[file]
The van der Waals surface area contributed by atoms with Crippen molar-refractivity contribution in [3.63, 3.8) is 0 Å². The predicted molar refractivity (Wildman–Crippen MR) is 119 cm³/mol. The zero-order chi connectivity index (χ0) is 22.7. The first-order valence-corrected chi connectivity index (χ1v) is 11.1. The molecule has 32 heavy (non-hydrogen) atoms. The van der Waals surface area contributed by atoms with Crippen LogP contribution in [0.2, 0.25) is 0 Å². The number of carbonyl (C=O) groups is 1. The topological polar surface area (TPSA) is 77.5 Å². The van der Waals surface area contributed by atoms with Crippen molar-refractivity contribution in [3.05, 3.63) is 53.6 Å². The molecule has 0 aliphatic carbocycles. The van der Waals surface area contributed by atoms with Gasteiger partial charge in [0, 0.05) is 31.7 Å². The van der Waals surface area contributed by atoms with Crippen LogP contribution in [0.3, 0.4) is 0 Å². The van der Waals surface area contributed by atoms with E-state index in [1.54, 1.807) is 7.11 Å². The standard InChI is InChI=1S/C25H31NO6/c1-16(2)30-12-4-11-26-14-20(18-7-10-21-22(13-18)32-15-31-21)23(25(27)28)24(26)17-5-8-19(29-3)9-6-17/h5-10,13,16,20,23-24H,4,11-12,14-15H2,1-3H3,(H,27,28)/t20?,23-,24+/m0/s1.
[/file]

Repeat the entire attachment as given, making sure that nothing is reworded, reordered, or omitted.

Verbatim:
The van der Waals surface area contributed by atoms with Crippen molar-refractivity contribution in [3.63, 3.8) is 0 Å². The predicted molar refractivity (Wildman–Crippen MR) is 119 cm³/mol. The zero-order chi connectivity index (χ0) is 22.7. The first-order valence-corrected chi connectivity index (χ1v) is 11.1. The molecule has 32 heavy (non-hydrogen) atoms. The van der Waals surface area contributed by atoms with Crippen LogP contribution in [0.2, 0.25) is 0 Å². The number of carbonyl (C=O) groups is 1. The topological polar surface area (TPSA) is 77.5 Å². The van der Waals surface area contributed by atoms with Crippen molar-refractivity contribution in [3.05, 3.63) is 53.6 Å². The molecule has 0 aliphatic carbocycles. The van der Waals surface area contributed by atoms with Gasteiger partial charge in [0, 0.05) is 31.7 Å². The van der Waals surface area contributed by atoms with Crippen LogP contribution in [0.3, 0.4) is 0 Å². The van der Waals surface area contributed by atoms with E-state index in [1.54, 1.807) is 7.11 Å². The standard InChI is InChI=1S/C25H31NO6/c1-16(2)30-12-4-11-26-14-20(18-7-10-21-22(13-18)32-15-31-21)23(25(27)28)24(26)17-5-8-19(29-3)9-6-17/h5-10,13,16,20,23-24H,4,11-12,14-15H2,1-3H3,(H,27,28)/t20?,23-,24+/m0/s1.